The publisher wanted to assess the performance of these rejected articles to see if there was a business case for a new journal. Vizors provided a breakdown of how many rejected articles had been published elsewhere, which journal they were published in and the number of citations they achieved.
The publisher found that the highest-cited papers were published in a small number of competing journals. By then undertaking a comparison of journal aims and scope, and analysis of average citations, the publisher could make a business case for a new journal. The journal was launched with a scope that allowed it to gather a significant proportion of papers that might otherwise have been rejected from the flagship title and then published elsewhere.
3. A publisher who made better-informed decisions
Data-driven decision-making is core to the success of the world’s leading businesses many of whom - Netflix, Amazon - have invested heavily in complex, algorithmically-driven intelligent systems. Such complexity lies beyond the reach of many. But there are numerous ways in which data-driven decision making can be enabled in publishing businesses of any scale.
This is the story of a major scientific publisher who had a policy of securing at least two peer reviews for every article they published. In cases where reviewer opinions were not in agreement, a third reviewer was required by the journal’s publication policy.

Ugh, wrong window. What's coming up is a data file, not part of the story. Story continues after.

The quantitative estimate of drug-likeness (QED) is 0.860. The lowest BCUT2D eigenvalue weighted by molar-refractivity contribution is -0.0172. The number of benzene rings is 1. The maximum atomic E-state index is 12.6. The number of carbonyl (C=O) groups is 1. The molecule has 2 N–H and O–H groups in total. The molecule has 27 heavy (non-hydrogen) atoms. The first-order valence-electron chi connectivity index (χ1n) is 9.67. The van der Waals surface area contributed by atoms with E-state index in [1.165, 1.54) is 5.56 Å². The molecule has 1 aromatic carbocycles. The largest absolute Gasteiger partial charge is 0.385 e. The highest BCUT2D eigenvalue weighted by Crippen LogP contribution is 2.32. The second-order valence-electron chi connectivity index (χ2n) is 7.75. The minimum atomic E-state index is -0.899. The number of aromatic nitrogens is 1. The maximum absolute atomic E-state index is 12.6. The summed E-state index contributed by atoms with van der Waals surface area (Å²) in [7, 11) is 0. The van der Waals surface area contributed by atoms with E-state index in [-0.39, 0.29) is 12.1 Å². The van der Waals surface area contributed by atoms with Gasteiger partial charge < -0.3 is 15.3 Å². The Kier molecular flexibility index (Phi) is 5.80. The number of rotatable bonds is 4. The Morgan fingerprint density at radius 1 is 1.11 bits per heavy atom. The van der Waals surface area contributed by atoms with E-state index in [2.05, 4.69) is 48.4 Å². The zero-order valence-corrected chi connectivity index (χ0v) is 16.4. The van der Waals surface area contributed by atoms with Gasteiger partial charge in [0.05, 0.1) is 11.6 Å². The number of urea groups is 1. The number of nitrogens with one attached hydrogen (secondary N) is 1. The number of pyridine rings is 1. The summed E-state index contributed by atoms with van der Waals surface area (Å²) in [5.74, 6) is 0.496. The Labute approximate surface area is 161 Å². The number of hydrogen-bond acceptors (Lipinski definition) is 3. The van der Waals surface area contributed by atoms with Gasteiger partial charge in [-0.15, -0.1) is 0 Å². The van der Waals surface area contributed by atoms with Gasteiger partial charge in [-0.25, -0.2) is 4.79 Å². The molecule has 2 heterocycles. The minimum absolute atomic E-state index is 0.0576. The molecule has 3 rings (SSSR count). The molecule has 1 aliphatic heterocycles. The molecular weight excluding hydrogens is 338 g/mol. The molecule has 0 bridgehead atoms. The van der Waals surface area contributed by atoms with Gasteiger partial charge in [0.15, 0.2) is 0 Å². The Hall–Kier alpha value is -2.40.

The publisher noticed that some articles they published were difficult to recruit peer reviewers for; and they wondered if these were just poorer or less interesting articles. In some cases, nine or more prospective reviewers declined to review the paper before two reviews were secured. This represented a considerable investment of editorial time. The publisher wanted to understand if there was a difference in citations between their average papers and those papers that required additional effort to secure reviews in order to make an informed decision regarding potential changes in the journal’s review policy.
As a result of the analysis, it was clear that the journal's review policies needed no changes – these ‘challenging’ articles performed better, in many cases than those which went through a typical review process. The evaluation of the contribution to the research over time reinforced the need to persevere with future papers that require additional editorial attention.
By way of conclusion, here’s a final story. We recently had a help request from one of our small but successful society publishers. Their JIF had dropped 50% in one year! Being good Americans, their response to this unusual and sudden fall was - of course - to ask "WTF?!"
We ran our Hot Article Tracker with a date of publication and date of citation set to report on the previous year's JIF as it would show what the highest citation articles were that were dropping out of the JIF this current year. In doing this, we quickly helped them to identify that three articles had accounted for a little more than one-third of the journal's JIF from the previous year. So, when those dropped out in the current year, there was instantly a 35% reduction right there in the JIF.